Japantown in Seattle’s International District featured grocery stores, cafes, and services in the home language, as well as labor, music, and prefectural clubs. Trading companies imported Japanese dry goods. The taste of home was found in Japanese restaurants serving the familiar sukiyaki and miso soup.

Excellent florists were supplied by Japanese greenhouses. The best strawberries came from Japanese farms in Bellevue, Bainbridge, Kent Valley.

The community supported several Japanese-language newspapers and the English-language Japanese American Courier. Buddhist, Catholic, and other Christian churches provided spiritual guidance in Japanese and more chances for social solidarity. The Japanese School kept up the old language. Japanese enriched their cultural life through traditional drama, dance and music performances.

In 1900, there were six Japanese- owned hotels. By 1925, there were 127 Japanese-owned or managed hotels, mainly in the downtown area. Even after the Depression decimated businesses all over Seattle, the Japanese entrepreneurs survived.

By 1940, when Japanese were 2 percent of Seattle’s population, they owned 63 percent of produce greenhouses, 63 percent of hotels and apartments, 15 percent of restaurants, 23 percent of dry-cleaning shops, and 17 percent of groceries in Seattle.

They were very successful but not accepted by all. Politicians, journalists, and lobbying groups had become wary of this group of immigrants who spoke a strange language, tended to stick together and prayed in temples wearing robes. The immigrants’ hard work began to compete with local businesses and farmers. And they seemed to want to live permanently in America.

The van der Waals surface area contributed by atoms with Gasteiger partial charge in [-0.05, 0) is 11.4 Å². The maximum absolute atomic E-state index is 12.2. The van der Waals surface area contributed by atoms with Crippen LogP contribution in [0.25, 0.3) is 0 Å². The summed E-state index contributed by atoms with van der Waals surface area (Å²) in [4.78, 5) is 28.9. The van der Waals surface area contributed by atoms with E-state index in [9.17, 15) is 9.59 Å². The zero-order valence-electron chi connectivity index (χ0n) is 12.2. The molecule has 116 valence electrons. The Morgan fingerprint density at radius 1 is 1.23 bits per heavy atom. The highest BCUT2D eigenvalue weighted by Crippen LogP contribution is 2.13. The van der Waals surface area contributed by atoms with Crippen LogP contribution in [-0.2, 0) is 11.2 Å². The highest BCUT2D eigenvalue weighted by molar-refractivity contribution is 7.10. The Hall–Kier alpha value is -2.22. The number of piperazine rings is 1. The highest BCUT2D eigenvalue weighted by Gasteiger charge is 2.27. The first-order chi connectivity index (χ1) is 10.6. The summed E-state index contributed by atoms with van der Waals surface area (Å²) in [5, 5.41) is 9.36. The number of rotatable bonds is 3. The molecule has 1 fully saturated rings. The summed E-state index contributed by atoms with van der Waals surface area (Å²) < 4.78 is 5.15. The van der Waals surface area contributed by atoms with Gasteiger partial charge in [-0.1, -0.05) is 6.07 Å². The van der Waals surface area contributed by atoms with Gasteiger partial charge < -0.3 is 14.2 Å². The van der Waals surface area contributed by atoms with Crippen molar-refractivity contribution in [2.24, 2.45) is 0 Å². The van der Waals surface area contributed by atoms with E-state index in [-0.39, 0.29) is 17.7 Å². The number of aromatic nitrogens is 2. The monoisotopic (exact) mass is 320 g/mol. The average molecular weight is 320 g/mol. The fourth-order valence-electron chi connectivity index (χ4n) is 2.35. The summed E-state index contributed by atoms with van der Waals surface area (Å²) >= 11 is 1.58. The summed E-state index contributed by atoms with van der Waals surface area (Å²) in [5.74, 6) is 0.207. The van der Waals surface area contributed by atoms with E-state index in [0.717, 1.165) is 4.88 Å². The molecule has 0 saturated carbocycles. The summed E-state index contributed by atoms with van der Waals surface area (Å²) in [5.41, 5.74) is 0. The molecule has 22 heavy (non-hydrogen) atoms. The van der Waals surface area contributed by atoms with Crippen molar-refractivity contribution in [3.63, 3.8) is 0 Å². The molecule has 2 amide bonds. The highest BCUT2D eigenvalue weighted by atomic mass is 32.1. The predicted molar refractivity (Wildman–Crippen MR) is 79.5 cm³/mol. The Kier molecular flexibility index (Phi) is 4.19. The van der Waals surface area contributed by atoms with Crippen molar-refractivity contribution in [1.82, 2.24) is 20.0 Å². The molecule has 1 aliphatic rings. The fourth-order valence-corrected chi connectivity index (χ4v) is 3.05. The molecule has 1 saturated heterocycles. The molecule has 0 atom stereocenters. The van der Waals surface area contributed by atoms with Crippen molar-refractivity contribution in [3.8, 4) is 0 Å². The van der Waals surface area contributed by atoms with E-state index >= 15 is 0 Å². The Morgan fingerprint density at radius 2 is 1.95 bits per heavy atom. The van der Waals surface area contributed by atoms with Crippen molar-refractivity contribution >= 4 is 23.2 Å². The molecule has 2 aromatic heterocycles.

In 1921, Washington State enacted the Alien Land Law, wherein non-citizens of Japanese ancestry could not own land. Some purchased real estate in the name of their American-born children. The Immigration Act of 1924 cut the ow of newcomers from Japan, saying that “aliens ineligible for citizenship” should not be allowed to move to this country or become citizens.

Furthermore, real estate red-lining meant that Japanese immigrants could not buy or rent in any neighborhood they chose. Thus, they were kept to Japantown, the International District, and in the Central Area.

This lack of freedom of movement—long before the incarceration order—contributed to the notion that Japanese were clannish, secretive, and not English-speaking.

The attack on Pearl Harbor brought anti-Japanese hysteria and the Japanese on the West Coast were rounded up and sent to concentration camps. Only a few politicians, such as the mayors of Tacoma and Wapato, opposed the incarceration. A respected journalist in Bainbridge, Walt Woodard, wrote against the incarceration.